A very lucky group of nine Girl Scouts narrowly escaped being struck by lightning at camp last week in the remote Minnesota wilderness — and serves as a reminder of the dangers RVers and campers face when rough weather rolls in.
If you think what the Girl Scouts faced was an isolated incident, think again.
Over the last 20 years, the U.S. averaged 51 fatalities from lightning strikes. In terms of deadly weather, that’s second behind floods.
Further, the Lightning Safety Council reports that camping is the third most common activity people are doing when struck by lightning.
And though Florida has the dubious distinction of being home to the most lightning-related deaths, they can happen just about anywhere throughout the U.S. — especially where people are doing outdoor-related activities like RVing and camping.
Avoiding Lightning at Camp
That’s why not too long ago, I talked with John Jensenius, a lightning specialist meteorologist with the National Weather Service’s National Oceanic and Atmospheric Administration, to get the scoop on how RVers and campers should deal with the very real possibility of lightning.
The first thing I asked?
What’s up with campers being prone to lightning strikes?
“Well, the fact that people are outdoors, and a lot of the times, they’re in tents, which leaves them completely unprotected from the dangers of lightning, so when we talk about lightning, in order to be safe, you need to get to a safe place,” Jensenius said. “And in terms of camping, and especially if you’re some distance from safety, it can take a while to get there, and if it’s at night, people just can’t get to safety in time.
“So it’s always good to plan ahead so you can get to a safe place,” he added.
Jensenius said the biggest mistake people make is waiting too long to get to a safe place. He explained that lightning can strike outward from a thunderstorm as much as 10 miles, or about the distance we can hear thunder.
“So if you’re hearing thunder, even a distant rumble, you are in danger of being struck and need to get to that safe place immediately,” he said. “I think part of the problem is that people just simply don’t want to be inconvenienced by a thunderstorm, particularly if they perceive it as being somewhat distant.”
Of course, we obviously know we can’t do normal storm safety stuff like heading to a basement, etc. So I asked him what campers or RVers should do.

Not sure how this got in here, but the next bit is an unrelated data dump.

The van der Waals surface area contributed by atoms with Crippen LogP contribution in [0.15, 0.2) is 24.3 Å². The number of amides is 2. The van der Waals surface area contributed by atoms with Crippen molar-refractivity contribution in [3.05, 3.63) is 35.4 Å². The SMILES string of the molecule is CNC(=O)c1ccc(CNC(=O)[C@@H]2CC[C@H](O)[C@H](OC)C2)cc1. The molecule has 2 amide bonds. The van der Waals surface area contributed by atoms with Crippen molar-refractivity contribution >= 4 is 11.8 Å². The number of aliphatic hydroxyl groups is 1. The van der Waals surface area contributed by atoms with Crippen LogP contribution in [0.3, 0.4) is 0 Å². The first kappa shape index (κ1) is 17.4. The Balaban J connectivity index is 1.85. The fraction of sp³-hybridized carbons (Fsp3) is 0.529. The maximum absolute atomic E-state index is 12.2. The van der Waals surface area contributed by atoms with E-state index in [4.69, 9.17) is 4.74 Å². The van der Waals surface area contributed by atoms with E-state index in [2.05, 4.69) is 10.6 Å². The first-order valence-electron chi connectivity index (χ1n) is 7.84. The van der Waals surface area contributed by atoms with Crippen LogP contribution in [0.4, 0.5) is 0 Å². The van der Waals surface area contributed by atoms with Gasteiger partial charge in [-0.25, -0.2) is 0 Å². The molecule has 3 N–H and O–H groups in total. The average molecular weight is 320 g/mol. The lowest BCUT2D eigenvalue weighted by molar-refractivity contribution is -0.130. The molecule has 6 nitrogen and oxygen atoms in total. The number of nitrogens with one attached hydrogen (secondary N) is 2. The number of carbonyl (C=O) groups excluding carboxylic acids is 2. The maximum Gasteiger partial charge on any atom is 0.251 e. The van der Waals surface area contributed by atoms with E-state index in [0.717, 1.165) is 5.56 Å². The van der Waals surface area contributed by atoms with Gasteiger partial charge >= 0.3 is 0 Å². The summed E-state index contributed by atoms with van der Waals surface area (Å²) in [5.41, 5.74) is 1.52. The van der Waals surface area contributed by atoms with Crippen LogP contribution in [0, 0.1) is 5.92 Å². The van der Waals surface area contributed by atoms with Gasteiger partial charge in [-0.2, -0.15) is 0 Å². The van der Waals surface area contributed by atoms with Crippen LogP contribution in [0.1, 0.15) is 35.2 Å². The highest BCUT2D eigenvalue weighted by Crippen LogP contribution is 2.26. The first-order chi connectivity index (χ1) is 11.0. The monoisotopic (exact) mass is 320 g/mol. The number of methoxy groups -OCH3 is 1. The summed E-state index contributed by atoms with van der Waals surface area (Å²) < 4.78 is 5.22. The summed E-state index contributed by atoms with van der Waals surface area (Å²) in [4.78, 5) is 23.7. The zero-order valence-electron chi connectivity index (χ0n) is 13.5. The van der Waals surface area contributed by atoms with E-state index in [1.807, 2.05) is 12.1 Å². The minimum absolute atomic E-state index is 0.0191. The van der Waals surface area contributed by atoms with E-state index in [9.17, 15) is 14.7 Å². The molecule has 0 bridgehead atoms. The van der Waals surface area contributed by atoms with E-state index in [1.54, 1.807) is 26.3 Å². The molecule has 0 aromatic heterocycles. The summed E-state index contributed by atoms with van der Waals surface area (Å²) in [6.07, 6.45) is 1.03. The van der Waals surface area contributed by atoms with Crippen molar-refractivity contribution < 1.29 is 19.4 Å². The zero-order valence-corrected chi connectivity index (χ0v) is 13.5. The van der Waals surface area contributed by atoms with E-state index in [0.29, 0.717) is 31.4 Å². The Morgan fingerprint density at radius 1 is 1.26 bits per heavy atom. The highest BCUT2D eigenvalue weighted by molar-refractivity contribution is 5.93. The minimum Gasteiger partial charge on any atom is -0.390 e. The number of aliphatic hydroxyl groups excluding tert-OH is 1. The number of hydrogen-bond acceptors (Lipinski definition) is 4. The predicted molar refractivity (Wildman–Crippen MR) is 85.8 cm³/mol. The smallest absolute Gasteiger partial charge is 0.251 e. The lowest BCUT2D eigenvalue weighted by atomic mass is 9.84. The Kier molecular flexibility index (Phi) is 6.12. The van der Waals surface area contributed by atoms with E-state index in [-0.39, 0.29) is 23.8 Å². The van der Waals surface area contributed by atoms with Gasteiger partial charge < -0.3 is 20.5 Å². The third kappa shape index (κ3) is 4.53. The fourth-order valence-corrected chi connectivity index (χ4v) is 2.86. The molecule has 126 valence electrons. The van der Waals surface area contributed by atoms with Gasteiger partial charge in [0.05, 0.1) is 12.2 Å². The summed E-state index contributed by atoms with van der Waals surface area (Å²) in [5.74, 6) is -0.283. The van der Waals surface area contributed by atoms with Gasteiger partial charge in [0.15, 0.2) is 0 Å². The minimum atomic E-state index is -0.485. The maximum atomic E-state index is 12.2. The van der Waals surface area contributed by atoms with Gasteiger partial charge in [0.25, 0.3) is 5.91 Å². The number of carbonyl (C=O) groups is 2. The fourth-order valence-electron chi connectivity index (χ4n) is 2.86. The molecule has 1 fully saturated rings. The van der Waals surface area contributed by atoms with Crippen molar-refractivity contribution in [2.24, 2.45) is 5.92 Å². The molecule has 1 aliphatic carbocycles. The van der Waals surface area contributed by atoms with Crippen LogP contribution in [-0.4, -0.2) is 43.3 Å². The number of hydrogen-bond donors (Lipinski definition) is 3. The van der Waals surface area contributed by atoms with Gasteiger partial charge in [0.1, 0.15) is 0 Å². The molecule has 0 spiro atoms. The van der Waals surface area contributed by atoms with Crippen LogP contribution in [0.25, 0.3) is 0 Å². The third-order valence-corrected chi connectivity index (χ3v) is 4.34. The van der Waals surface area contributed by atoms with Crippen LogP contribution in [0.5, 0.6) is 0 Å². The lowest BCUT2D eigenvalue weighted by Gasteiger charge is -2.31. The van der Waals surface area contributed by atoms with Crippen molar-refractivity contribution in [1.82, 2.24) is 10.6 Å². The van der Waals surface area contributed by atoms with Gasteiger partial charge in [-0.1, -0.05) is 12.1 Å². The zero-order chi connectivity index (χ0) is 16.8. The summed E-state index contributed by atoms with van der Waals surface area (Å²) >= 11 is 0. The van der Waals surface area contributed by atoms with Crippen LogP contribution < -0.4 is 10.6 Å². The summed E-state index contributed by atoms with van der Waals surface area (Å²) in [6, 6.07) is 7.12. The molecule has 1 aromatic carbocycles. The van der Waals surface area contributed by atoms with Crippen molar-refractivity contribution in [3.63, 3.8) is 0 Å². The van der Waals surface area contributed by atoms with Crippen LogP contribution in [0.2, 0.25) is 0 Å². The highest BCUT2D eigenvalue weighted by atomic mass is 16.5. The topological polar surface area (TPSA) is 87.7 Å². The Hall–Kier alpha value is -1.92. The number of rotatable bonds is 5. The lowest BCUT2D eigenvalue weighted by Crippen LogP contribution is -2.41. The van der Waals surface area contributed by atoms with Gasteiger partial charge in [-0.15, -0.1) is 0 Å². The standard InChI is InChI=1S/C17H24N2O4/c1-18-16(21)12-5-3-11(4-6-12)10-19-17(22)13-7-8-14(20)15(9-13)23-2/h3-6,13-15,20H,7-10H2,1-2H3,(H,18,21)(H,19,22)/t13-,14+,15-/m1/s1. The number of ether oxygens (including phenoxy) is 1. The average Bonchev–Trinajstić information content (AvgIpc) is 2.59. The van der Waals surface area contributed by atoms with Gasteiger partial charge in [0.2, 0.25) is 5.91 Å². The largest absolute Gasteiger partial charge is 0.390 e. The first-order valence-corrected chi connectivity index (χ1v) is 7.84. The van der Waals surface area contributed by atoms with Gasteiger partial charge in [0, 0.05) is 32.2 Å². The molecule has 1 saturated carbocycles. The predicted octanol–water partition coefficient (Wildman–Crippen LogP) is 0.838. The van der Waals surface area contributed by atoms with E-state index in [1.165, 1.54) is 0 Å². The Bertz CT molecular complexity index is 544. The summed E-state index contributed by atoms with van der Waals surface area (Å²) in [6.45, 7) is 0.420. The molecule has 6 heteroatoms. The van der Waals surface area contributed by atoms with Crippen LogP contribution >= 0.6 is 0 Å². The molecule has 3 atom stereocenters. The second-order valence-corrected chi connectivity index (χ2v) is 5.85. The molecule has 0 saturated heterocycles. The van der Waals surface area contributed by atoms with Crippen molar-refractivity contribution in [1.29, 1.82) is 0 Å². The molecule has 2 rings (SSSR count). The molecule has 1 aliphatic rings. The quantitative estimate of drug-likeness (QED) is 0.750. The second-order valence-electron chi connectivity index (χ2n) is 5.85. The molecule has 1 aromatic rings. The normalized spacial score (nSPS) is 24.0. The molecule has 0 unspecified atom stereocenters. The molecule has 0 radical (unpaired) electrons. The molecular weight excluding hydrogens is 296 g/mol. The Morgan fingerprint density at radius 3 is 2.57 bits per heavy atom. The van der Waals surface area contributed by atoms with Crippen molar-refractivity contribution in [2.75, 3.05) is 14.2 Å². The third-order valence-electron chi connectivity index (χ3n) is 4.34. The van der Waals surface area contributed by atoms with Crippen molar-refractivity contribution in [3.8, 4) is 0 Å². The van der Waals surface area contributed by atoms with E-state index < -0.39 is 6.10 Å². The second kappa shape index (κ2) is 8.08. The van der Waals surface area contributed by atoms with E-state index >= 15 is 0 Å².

“Well, the most important thing to know about lightning is that it comes down somewhat blindly from the sky,” Jensenius said. “It does tend to strike the tallest objects in the immediate area, so you don’t want to be near the tallest object, or you don’t want to be the tallest object.
“But really, when it comes down to it, where you want to be is inside, either a substantial building that has wiring and plumbing, or else inside a hard-topped metal vehicle,” he said. “And that metal vehicle will provide you with safety.”
Contrary to popular belief, Jensenius said it isn’t the rubber tires of a vehicle that help keep people safe. Rather, it’s the metal.
That means RVers who take cover in their vehicles should be safe.
“The more metal around you, the safer you’re going to be,” he said. “So if (an RV) has a metal frame around the RV itself, it’s probably fairly safe, particularly if it has a metal shell. Makes it even safer. But for the most part, you’re going to be safe inside an RV.”
Jensenius also offered some advice on how to pick campsites that might be less prone to lightning danger.
Specifically, he said, avoid setting up camp near trees that are very tall.
“Lightning tends to strike the tallest object, so you would want to stay away from any of the taller trees,” he said. “But the other part of it is, of course, the wind. Wind often snaps trees or uproots trees, so again, if you can get away from those taller trees, particularly the pines, you’ll be safer that way.”
Of course, when we out trying to enjoy Mother Nature, we don’t just sit at camp all day and night — some of us like to get out and do stuff like hiking.
Hiking can be an amazing part of the RV and camping experience, but according to Jensenius, also be a very dangerous part when lightning is involved.
“Well, that becomes a very dangerous situation, and the truth of the matter is that once you’re in that situation, there’s not an awful lot you can do to be safe,” he said. “So rather than trying to figure out what to do when you’re out there and a thunder storm arrives, it’s important to try and plan ahead, so that you don’t get in that situation.”
That means listening to weather forecasts and being aware of what the weather is doing in your area, such as if clouds are developing vertically into cumulonimbus clouds, aka thunderstorm clouds. Also, pay attention to the time of day. As many of us know, thunderstorms often will form and move into an area in the later part of the afternoon.
If you do find yourself in a sketchy situation, Jensenius advises to run as fast as possible to a safe area.
“The one thing we do recommend in that situation is that you run as quickly as you can toward a safe place,” he said. “You may not be able to get there within five minutes, 10 minutes, but a typical thunder storm may last 30 minutes or more. So that may allow you time to be safe from at least a part of a thunderstorm.
“The other thing it does, is it keeps one foot off the ground, if you’re running,” he said. “And that, in fact, actually reduces the chances of the ground current affecting you.”
If you’re looking for more information on lightning and lightning safety, there’s a ton of info out there. Here are a few links:
- Back Country safety – https://www.weather.gov/media/safety/backcountry_lightning.pdf
- Real Time Lightning Map https://www.lightningmaps.org
- Lightning warning app – https://www.weatherbug.com/alerts/spark
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